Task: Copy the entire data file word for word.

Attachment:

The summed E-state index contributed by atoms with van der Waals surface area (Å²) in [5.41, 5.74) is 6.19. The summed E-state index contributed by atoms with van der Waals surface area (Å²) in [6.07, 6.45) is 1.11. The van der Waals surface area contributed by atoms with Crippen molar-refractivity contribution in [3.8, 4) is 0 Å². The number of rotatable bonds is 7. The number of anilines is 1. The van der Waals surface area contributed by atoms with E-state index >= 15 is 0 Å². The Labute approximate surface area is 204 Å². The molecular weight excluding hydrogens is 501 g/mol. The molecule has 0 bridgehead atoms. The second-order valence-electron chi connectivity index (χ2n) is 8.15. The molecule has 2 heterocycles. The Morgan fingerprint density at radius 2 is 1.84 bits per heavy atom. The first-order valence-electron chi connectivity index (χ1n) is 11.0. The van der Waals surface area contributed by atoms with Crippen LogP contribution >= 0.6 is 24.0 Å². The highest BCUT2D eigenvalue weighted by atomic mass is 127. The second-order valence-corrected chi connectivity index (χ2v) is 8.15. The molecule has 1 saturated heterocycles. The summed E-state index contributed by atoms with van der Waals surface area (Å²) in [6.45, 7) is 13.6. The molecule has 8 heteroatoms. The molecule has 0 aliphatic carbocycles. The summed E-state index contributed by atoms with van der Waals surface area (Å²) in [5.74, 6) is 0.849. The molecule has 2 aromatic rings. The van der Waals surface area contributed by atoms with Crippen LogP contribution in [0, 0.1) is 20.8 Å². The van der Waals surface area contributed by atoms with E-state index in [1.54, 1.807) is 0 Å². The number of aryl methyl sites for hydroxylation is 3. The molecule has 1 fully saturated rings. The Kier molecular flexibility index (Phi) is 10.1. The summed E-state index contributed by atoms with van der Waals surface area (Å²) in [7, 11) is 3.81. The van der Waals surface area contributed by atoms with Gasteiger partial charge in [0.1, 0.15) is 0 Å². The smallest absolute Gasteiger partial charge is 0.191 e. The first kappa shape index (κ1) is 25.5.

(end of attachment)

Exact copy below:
The summed E-state index contributed by atoms with van der Waals surface area (Å²) in [5.41, 5.74) is 6.19. The summed E-state index contributed by atoms with van der Waals surface area (Å²) in [6.07, 6.45) is 1.11. The van der Waals surface area contributed by atoms with Crippen molar-refractivity contribution in [3.8, 4) is 0 Å². The number of rotatable bonds is 7. The number of anilines is 1. The van der Waals surface area contributed by atoms with E-state index >= 15 is 0 Å². The Labute approximate surface area is 204 Å². The molecular weight excluding hydrogens is 501 g/mol. The molecule has 0 bridgehead atoms. The second-order valence-electron chi connectivity index (χ2n) is 8.15. The molecule has 2 heterocycles. The Morgan fingerprint density at radius 2 is 1.84 bits per heavy atom. The first-order valence-electron chi connectivity index (χ1n) is 11.0. The van der Waals surface area contributed by atoms with Crippen LogP contribution >= 0.6 is 24.0 Å². The highest BCUT2D eigenvalue weighted by atomic mass is 127. The second-order valence-corrected chi connectivity index (χ2v) is 8.15. The molecule has 1 saturated heterocycles. The summed E-state index contributed by atoms with van der Waals surface area (Å²) in [6.45, 7) is 13.6. The molecule has 8 heteroatoms. The molecule has 0 aliphatic carbocycles. The summed E-state index contributed by atoms with van der Waals surface area (Å²) in [5.74, 6) is 0.849. The molecule has 2 aromatic rings. The van der Waals surface area contributed by atoms with Crippen LogP contribution in [0, 0.1) is 20.8 Å². The van der Waals surface area contributed by atoms with E-state index in [1.54, 1.807) is 0 Å². The number of aryl methyl sites for hydroxylation is 3. The molecule has 1 fully saturated rings. The Kier molecular flexibility index (Phi) is 10.1. The summed E-state index contributed by atoms with van der Waals surface area (Å²) in [7, 11) is 3.81. The van der Waals surface area contributed by atoms with Gasteiger partial charge in [0.1, 0.15) is 0 Å². The smallest absolute Gasteiger partial charge is 0.191 e. The first kappa shape index (κ1) is 25.5.